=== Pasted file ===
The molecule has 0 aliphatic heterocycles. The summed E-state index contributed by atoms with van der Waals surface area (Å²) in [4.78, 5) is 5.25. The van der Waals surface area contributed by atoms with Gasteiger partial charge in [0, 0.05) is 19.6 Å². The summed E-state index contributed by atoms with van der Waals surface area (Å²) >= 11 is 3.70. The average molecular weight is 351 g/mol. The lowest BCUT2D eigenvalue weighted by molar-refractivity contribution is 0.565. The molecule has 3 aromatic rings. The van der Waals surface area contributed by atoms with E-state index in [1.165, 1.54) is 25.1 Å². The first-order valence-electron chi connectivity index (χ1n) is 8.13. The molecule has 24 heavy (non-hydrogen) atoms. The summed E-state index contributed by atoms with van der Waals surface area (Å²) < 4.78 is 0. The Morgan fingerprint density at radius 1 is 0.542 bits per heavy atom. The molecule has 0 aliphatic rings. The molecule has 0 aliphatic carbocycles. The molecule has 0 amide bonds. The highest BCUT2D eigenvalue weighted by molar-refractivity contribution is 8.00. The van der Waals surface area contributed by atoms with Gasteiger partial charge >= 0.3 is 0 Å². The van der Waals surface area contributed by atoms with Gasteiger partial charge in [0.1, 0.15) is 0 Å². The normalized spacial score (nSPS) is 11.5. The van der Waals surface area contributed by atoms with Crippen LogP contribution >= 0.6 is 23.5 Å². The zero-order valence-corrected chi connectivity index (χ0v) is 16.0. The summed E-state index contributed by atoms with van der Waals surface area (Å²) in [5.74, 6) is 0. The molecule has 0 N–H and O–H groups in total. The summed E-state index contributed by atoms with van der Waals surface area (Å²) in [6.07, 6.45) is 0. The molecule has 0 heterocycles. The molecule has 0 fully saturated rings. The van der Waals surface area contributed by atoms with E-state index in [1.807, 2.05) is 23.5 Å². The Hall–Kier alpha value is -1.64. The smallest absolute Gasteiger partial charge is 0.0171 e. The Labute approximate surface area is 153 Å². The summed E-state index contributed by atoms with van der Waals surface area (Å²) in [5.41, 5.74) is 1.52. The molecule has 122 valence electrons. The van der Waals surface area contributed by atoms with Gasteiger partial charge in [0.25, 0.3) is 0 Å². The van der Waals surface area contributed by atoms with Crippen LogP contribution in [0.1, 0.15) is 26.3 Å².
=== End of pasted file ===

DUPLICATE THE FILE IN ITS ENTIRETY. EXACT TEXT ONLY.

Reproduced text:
The molecule has 0 aliphatic heterocycles. The summed E-state index contributed by atoms with van der Waals surface area (Å²) in [4.78, 5) is 5.25. The van der Waals surface area contributed by atoms with Gasteiger partial charge in [0, 0.05) is 19.6 Å². The summed E-state index contributed by atoms with van der Waals surface area (Å²) >= 11 is 3.70. The average molecular weight is 351 g/mol. The lowest BCUT2D eigenvalue weighted by molar-refractivity contribution is 0.565. The molecule has 3 aromatic rings. The van der Waals surface area contributed by atoms with E-state index in [1.165, 1.54) is 25.1 Å². The first-order valence-electron chi connectivity index (χ1n) is 8.13. The molecule has 24 heavy (non-hydrogen) atoms. The summed E-state index contributed by atoms with van der Waals surface area (Å²) < 4.78 is 0. The Morgan fingerprint density at radius 1 is 0.542 bits per heavy atom. The molecule has 0 aliphatic rings. The molecule has 0 aliphatic carbocycles. The molecule has 0 amide bonds. The highest BCUT2D eigenvalue weighted by molar-refractivity contribution is 8.00. The van der Waals surface area contributed by atoms with Gasteiger partial charge >= 0.3 is 0 Å². The van der Waals surface area contributed by atoms with Gasteiger partial charge in [0.1, 0.15) is 0 Å². The normalized spacial score (nSPS) is 11.5. The van der Waals surface area contributed by atoms with Crippen LogP contribution >= 0.6 is 23.5 Å². The zero-order valence-corrected chi connectivity index (χ0v) is 16.0. The summed E-state index contributed by atoms with van der Waals surface area (Å²) in [5.74, 6) is 0. The molecule has 0 N–H and O–H groups in total. The summed E-state index contributed by atoms with van der Waals surface area (Å²) in [6.07, 6.45) is 0. The molecule has 0 heterocycles. The molecule has 0 fully saturated rings. The van der Waals surface area contributed by atoms with E-state index in [1.807, 2.05) is 23.5 Å². The Hall–Kier alpha value is -1.64. The smallest absolute Gasteiger partial charge is 0.0171 e. The Labute approximate surface area is 153 Å². The summed E-state index contributed by atoms with van der Waals surface area (Å²) in [5.41, 5.74) is 1.52. The molecule has 122 valence electrons. The van der Waals surface area contributed by atoms with Gasteiger partial charge in [0.25, 0.3) is 0 Å². The van der Waals surface area contributed by atoms with Crippen LogP contribution in [0.1, 0.15) is 26.3 Å².